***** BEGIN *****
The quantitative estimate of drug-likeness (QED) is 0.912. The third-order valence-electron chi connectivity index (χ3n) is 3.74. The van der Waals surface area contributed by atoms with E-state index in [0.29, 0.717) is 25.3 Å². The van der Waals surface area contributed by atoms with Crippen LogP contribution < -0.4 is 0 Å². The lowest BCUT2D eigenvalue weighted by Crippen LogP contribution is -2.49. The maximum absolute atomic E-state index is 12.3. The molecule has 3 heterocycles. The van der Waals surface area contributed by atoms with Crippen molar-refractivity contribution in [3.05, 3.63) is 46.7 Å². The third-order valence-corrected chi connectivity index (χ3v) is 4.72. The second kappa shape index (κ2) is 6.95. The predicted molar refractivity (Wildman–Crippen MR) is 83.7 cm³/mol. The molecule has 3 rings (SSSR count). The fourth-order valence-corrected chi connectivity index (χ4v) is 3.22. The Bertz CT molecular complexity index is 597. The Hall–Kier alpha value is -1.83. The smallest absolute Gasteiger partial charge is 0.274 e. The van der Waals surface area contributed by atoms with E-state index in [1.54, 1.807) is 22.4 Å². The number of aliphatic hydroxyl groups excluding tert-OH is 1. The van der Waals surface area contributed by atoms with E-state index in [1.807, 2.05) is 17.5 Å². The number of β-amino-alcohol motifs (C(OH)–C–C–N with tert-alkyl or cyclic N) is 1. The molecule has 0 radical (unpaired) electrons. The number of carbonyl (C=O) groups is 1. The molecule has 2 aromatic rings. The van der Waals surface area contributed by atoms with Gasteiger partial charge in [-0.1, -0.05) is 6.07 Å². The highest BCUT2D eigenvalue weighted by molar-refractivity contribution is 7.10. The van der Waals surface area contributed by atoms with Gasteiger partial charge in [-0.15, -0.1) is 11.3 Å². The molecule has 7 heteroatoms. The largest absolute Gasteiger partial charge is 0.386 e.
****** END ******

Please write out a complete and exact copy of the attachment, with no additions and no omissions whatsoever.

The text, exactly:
The quantitative estimate of drug-likeness (QED) is 0.912. The third-order valence-electron chi connectivity index (χ3n) is 3.74. The van der Waals surface area contributed by atoms with E-state index in [0.29, 0.717) is 25.3 Å². The van der Waals surface area contributed by atoms with Crippen LogP contribution < -0.4 is 0 Å². The lowest BCUT2D eigenvalue weighted by Crippen LogP contribution is -2.49. The maximum absolute atomic E-state index is 12.3. The molecule has 3 heterocycles. The van der Waals surface area contributed by atoms with Crippen molar-refractivity contribution in [3.05, 3.63) is 46.7 Å². The third-order valence-corrected chi connectivity index (χ3v) is 4.72. The second kappa shape index (κ2) is 6.95. The predicted molar refractivity (Wildman–Crippen MR) is 83.7 cm³/mol. The molecule has 3 rings (SSSR count). The fourth-order valence-corrected chi connectivity index (χ4v) is 3.22. The Bertz CT molecular complexity index is 597. The Hall–Kier alpha value is -1.83. The smallest absolute Gasteiger partial charge is 0.274 e. The van der Waals surface area contributed by atoms with E-state index in [1.54, 1.807) is 22.4 Å². The number of aliphatic hydroxyl groups excluding tert-OH is 1. The van der Waals surface area contributed by atoms with E-state index in [1.807, 2.05) is 17.5 Å². The number of β-amino-alcohol motifs (C(OH)–C–C–N with tert-alkyl or cyclic N) is 1. The molecule has 0 radical (unpaired) electrons. The number of carbonyl (C=O) groups is 1. The molecule has 2 aromatic rings. The van der Waals surface area contributed by atoms with Gasteiger partial charge in [-0.1, -0.05) is 6.07 Å². The highest BCUT2D eigenvalue weighted by molar-refractivity contribution is 7.10. The van der Waals surface area contributed by atoms with Gasteiger partial charge in [-0.15, -0.1) is 11.3 Å². The molecule has 7 heteroatoms. The largest absolute Gasteiger partial charge is 0.386 e.